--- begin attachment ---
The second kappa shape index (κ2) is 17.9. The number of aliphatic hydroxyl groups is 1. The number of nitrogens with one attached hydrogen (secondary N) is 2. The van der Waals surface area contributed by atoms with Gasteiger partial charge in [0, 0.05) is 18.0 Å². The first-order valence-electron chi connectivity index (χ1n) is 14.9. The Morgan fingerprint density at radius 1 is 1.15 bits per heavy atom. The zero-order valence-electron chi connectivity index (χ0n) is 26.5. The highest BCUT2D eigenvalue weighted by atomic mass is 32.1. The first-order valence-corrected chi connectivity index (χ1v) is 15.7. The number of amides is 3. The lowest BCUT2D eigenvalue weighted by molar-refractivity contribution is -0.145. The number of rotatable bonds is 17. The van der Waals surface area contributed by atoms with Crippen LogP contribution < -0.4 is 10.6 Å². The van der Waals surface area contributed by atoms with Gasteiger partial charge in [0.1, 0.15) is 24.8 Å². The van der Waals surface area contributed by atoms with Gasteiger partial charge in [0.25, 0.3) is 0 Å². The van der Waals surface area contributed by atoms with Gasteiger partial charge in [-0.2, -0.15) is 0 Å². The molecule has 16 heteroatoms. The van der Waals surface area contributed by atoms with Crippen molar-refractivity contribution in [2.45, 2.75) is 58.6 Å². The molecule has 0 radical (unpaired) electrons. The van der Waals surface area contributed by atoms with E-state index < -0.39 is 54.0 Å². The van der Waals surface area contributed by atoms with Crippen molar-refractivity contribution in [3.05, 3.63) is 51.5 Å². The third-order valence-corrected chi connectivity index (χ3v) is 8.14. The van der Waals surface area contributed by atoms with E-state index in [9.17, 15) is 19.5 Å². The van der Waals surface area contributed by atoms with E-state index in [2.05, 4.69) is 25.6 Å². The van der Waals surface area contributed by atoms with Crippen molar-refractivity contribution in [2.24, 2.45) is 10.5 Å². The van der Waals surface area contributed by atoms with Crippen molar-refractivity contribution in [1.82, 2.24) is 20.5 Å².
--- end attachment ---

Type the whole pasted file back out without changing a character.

The second kappa shape index (κ2) is 17.9. The number of aliphatic hydroxyl groups is 1. The number of nitrogens with one attached hydrogen (secondary N) is 2. The van der Waals surface area contributed by atoms with Gasteiger partial charge in [0, 0.05) is 18.0 Å². The first-order valence-electron chi connectivity index (χ1n) is 14.9. The Morgan fingerprint density at radius 1 is 1.15 bits per heavy atom. The zero-order valence-electron chi connectivity index (χ0n) is 26.5. The highest BCUT2D eigenvalue weighted by atomic mass is 32.1. The first-order valence-corrected chi connectivity index (χ1v) is 15.7. The number of amides is 3. The lowest BCUT2D eigenvalue weighted by molar-refractivity contribution is -0.145. The number of rotatable bonds is 17. The van der Waals surface area contributed by atoms with Crippen LogP contribution < -0.4 is 10.6 Å². The van der Waals surface area contributed by atoms with Gasteiger partial charge in [0.1, 0.15) is 24.8 Å². The van der Waals surface area contributed by atoms with Gasteiger partial charge in [0.25, 0.3) is 0 Å². The van der Waals surface area contributed by atoms with Gasteiger partial charge in [-0.2, -0.15) is 0 Å². The molecule has 16 heteroatoms. The van der Waals surface area contributed by atoms with Crippen molar-refractivity contribution in [2.45, 2.75) is 58.6 Å². The molecule has 0 radical (unpaired) electrons. The van der Waals surface area contributed by atoms with E-state index < -0.39 is 54.0 Å². The van der Waals surface area contributed by atoms with Crippen molar-refractivity contribution in [3.05, 3.63) is 51.5 Å². The third-order valence-corrected chi connectivity index (χ3v) is 8.14. The van der Waals surface area contributed by atoms with E-state index in [9.17, 15) is 19.5 Å². The van der Waals surface area contributed by atoms with E-state index in [2.05, 4.69) is 25.6 Å². The van der Waals surface area contributed by atoms with Crippen molar-refractivity contribution in [2.24, 2.45) is 10.5 Å². The van der Waals surface area contributed by atoms with Crippen molar-refractivity contribution in [1.82, 2.24) is 20.5 Å².